If i didnt see this post here, i would think i suck and didnt understand anything from my studies

    IMHO, his book is pretty good, but the Pearson practice tests that come with it are worse than worthless.
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  • WarpigWarpig Posts: 32Member ■■□□□□□□□□
    theodoxa wrote: »
    IMHO, his book is pretty good, but the Pearson practice tests that come with it are worse than worthless.

    Yes,

    I am pretty happy with Odom's books so far myself. Enough I would buy another he has authored. It is the Pearson practice test engine\tests that I am frustrated with. Funny thing is the Pearson test engine and extras helped me tip the scales toward the Odom books as opposed to something else. I figured if Pearson has included "practice testing" and Pearson does all of the actual testing for Cisco that It was the safest investment toward having a near to "real" practice testing experience. You know... the actual "REAL" test questions would have different data points but generally be laid out the same way or flavor as the Pearson "practice" test questions. Well, it appears I may have been wrong about that. The general opinion I have observed so far seems to state that the Boson ExSim is closer to the "real" thing than Pearson puts out themselves. I am so far consistently scoring in the mid 800's on my Pearson ICND1 practice tests, but am thinking of spending the extra money on the Boson package just for a second opinion on my readiness to take the ICND1.

    Nick
  • mgmguy1mgmguy1 Posts: 461Member
    I bought the bought the Boson ExSim-Max for ICND1 and I have found this to be the most fair and correct practice test I have taken so far. Yes, The Boson ExSim-Max for ICND1 costs $$ but it's well worth the money in my opinion. While I have not yet passed the ICND 1 my test scores have gotten better with the help of this study aid.

    Get it. That's my two cents
    "A lot of fellows nowadays have a B.A., M.D., or Ph.D. Unfortunately, they don't have a J.O.B."

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  • TurK-FXTurK-FX Posts: 174Member
    Well i was very happy with the previous practice test came with the book, but that was running on Boson test engine. With the new Pearson IT engine exam questions are retard, i did one test, and found 3 wrong answer in 24 question(just in NAT).

    I also have Boson ICND2 exam, i was thinking to use both, but i guess just stick to boson.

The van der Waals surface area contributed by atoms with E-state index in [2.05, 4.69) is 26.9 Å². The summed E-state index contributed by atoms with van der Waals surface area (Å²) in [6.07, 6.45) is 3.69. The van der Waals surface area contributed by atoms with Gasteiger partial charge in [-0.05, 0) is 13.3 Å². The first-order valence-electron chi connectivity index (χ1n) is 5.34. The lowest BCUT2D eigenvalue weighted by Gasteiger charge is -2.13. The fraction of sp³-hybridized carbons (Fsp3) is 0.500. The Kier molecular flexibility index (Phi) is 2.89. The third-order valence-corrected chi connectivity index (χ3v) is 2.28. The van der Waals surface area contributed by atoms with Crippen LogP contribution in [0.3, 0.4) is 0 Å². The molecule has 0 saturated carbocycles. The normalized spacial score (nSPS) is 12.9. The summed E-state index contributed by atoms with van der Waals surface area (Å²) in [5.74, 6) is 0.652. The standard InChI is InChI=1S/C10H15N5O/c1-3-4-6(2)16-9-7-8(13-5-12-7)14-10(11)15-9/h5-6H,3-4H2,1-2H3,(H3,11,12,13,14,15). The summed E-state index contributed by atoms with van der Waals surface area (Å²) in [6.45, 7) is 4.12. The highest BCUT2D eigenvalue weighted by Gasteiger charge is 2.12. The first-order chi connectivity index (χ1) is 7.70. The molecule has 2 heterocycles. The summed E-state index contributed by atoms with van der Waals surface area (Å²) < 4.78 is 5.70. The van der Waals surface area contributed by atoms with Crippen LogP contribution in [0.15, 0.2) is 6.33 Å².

WGU classes: Transferred -> AGC1, CLC1, TBP1, CJC1, BVC1, C278, CRV1, IWC1, IWT1, C246, C247, C132, C164, INC1, C277. Appealed -> WFV1 and C393.
    What is Left to take - > EUP1, EUC1, C220, C221, BNC1, GC1, C299, CTV1, DJV1, DHV1, CUV1, CJV1, TPV1, C394
    Currently Studying -> CCNA security (Designing Customized Security & Security)
  • Kinet1cKinet1c Posts: 604Member
    I was using Pearson having upgraded to the premium edition for ICND1 but won't be doing it for ICND2. I purchased the Boson exams and they are a lot closer to the real thing in terms of difficulty, phrasing and question format.
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  • WarpigWarpig Posts: 32Member ■■□□□□□□□□
    thanks all, I have been scoring in the mid 800's on the pearson practice tests, but decided to buy the Boson practice tests and give those a whirl. Hoping to schedule a test in the next week or so. but want to get Boson's opinion on if I'm ready first. The more of the Pearson ICND1 practice tests I do the more I'm getting the feeling that the Pearson practice stuff is focused on a fairly small window of what is covered in Odom's ICND1 book and this scares me. I have read the book cover to cover and then reread chapters I have had trouble with and now after taking a practice exam every couple of days and doing ok 850-870 I am thumbing through the book again and seeing stuff I have nearly completely fogotton that the Pearson practice exam's dont seem to be asking me questions about. This worries me a bit and thus the decision to give the Boson Practice tests a whirl.